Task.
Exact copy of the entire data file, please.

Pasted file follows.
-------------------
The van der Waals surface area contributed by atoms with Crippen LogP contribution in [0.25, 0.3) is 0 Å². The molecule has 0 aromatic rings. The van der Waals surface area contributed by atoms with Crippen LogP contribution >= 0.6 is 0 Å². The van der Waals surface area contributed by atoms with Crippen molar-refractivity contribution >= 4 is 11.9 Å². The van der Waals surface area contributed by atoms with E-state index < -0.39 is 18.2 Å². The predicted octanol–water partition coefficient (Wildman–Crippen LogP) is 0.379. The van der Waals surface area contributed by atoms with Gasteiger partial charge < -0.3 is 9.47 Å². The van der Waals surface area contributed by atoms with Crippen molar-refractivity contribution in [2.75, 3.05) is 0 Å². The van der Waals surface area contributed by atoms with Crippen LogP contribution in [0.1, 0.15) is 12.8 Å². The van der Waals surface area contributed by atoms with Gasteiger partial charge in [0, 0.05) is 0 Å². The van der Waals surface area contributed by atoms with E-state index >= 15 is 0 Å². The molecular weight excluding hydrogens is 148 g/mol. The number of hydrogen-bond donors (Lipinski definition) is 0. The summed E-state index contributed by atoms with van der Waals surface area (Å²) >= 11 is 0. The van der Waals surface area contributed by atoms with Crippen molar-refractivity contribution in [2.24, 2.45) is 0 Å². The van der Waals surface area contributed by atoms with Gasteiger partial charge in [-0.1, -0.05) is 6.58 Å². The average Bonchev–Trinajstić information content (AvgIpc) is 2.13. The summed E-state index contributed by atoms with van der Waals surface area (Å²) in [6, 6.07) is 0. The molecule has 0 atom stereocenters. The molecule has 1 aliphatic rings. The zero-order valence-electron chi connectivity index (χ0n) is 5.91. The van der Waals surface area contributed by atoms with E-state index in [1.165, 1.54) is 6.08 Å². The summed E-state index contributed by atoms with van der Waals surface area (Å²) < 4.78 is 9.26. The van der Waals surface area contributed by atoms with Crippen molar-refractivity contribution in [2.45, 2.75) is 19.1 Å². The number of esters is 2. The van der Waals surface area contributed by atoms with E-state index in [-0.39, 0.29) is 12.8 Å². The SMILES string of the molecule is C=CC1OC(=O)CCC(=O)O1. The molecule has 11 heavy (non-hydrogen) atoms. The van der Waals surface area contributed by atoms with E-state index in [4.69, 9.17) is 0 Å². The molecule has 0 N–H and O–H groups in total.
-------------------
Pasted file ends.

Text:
The van der Waals surface area contributed by atoms with Crippen LogP contribution in [0.25, 0.3) is 0 Å². The molecule has 0 aromatic rings. The van der Waals surface area contributed by atoms with Crippen LogP contribution >= 0.6 is 0 Å². The van der Waals surface area contributed by atoms with Crippen molar-refractivity contribution >= 4 is 11.9 Å². The van der Waals surface area contributed by atoms with E-state index < -0.39 is 18.2 Å². The predicted octanol–water partition coefficient (Wildman–Crippen LogP) is 0.379. The van der Waals surface area contributed by atoms with Gasteiger partial charge < -0.3 is 9.47 Å². The van der Waals surface area contributed by atoms with Crippen molar-refractivity contribution in [2.75, 3.05) is 0 Å². The van der Waals surface area contributed by atoms with Crippen LogP contribution in [0.1, 0.15) is 12.8 Å². The van der Waals surface area contributed by atoms with Gasteiger partial charge in [0, 0.05) is 0 Å². The van der Waals surface area contributed by atoms with E-state index >= 15 is 0 Å². The molecular weight excluding hydrogens is 148 g/mol. The number of hydrogen-bond donors (Lipinski definition) is 0. The summed E-state index contributed by atoms with van der Waals surface area (Å²) >= 11 is 0. The van der Waals surface area contributed by atoms with Crippen molar-refractivity contribution in [2.24, 2.45) is 0 Å². The van der Waals surface area contributed by atoms with Gasteiger partial charge in [-0.1, -0.05) is 6.58 Å². The average Bonchev–Trinajstić information content (AvgIpc) is 2.13. The summed E-state index contributed by atoms with van der Waals surface area (Å²) in [6, 6.07) is 0. The molecule has 0 atom stereocenters. The molecule has 1 aliphatic rings. The zero-order valence-electron chi connectivity index (χ0n) is 5.91. The van der Waals surface area contributed by atoms with E-state index in [1.165, 1.54) is 6.08 Å². The summed E-state index contributed by atoms with van der Waals surface area (Å²) < 4.78 is 9.26. The van der Waals surface area contributed by atoms with Crippen molar-refractivity contribution in [2.45, 2.75) is 19.1 Å². The number of esters is 2. The van der Waals surface area contributed by atoms with E-state index in [-0.39, 0.29) is 12.8 Å². The SMILES string of the molecule is C=CC1OC(=O)CCC(=O)O1. The molecule has 11 heavy (non-hydrogen) atoms. The van der Waals surface area contributed by atoms with E-state index in [4.69, 9.17) is 0 Å². The molecule has 0 N–H and O–H groups in total.